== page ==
CommunityInsuring And Selling a Sinkhole Home

Insuring And Selling a Sinkhole Home

I inherited a sinkhole house from my parents.  It is in a deed-restricted community, and turning into quite the money pit.

It has no physical damage, other than a few hairline cracks which have been there for years. And there is no sinkhole per-se, but when some neighbors reported sinkholes, my parents had a ground inspection.  Their insurance was then terminated, due to the findings.  The ground is unstable. 

The home is forty years old.  It has a new roof, and a recently replaced pool liner.  Unfortunately, because of the HOA, it must be maintained meticulously.  I cannot afford to keep doing this.  The electric for the pool pump alone is over a hundred a month, then there is the lawn, which is expected to be kept “lush and green”.  The fines for that are $1000 a pop!  The HOA rules with an iron fist.

Since it is uninsurable, I am afraid to rent it out due to liability.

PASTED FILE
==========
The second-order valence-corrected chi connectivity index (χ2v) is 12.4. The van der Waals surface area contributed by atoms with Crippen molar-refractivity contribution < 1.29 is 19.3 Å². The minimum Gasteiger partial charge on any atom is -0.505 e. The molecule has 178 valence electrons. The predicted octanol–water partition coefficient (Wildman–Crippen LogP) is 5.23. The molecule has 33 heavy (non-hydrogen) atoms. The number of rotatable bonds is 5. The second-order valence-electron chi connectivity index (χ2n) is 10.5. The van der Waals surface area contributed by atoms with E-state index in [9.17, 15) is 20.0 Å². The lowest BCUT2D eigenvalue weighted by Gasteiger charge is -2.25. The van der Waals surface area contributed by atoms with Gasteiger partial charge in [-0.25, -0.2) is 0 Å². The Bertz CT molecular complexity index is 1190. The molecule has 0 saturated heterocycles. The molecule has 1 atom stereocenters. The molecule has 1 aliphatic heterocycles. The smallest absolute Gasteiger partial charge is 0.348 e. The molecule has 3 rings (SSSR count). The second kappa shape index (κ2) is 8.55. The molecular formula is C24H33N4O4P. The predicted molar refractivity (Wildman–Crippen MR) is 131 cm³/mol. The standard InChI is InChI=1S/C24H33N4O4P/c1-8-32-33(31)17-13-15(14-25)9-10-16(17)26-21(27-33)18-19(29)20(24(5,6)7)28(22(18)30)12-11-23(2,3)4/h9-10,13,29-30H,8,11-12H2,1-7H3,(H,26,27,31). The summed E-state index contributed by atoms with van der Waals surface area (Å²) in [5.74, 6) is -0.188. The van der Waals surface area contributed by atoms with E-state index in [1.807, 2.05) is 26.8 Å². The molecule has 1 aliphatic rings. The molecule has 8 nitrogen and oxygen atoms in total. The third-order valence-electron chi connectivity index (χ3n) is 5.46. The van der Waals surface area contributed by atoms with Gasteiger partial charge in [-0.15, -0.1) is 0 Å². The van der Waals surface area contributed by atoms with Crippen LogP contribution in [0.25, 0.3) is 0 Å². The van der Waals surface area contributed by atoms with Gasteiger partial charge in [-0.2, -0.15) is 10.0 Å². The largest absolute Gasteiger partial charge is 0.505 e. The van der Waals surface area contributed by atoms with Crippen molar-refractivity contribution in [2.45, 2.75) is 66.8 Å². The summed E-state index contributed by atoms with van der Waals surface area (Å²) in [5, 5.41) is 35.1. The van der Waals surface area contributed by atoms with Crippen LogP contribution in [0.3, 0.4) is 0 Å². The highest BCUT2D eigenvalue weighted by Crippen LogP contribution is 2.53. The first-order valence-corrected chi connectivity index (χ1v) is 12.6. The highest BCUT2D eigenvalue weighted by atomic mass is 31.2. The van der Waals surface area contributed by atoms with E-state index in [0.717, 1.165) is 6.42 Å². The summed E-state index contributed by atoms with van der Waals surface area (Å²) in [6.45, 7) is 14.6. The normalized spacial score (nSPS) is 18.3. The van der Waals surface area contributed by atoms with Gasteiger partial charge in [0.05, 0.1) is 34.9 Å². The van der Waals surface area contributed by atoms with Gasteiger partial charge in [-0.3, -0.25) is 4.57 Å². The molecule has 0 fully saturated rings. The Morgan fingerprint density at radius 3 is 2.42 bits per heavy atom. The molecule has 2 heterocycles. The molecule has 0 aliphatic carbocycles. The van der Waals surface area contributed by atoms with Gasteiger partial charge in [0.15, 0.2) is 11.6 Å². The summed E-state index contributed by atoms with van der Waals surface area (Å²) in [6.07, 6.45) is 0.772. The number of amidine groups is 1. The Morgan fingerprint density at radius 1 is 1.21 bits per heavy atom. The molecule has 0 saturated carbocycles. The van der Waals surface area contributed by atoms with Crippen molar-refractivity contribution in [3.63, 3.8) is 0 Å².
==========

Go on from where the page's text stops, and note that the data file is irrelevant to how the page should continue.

How can I get rid of this money pit?

The Money Pit Answer
Just because your insurance was cancelled by one carrier doesn't mean your house is entirely uninsurable.  You mentioned that others in the community have the same problem.  I recommend asking them how they've navigated insurance in light of the sinkhole. Overall, your question is a hard one to answer - but if I owned your house, I'd get my own expert assessment of the true condition of the property.  This involves hiring a number of inspectors.  You mentioned a ground inspection.  Who did it?  Nothing short of a civil or structural engineer is appropriate in a situation like yours.  Next, determine how big this problem is for the community as a whole.  If, indeed, it's a community-wide problem, lobby for a community-wide solution.  It's easier for many to get something done than one.  From there, talk with realtors to find out what it will take to get this house on the market and sell it.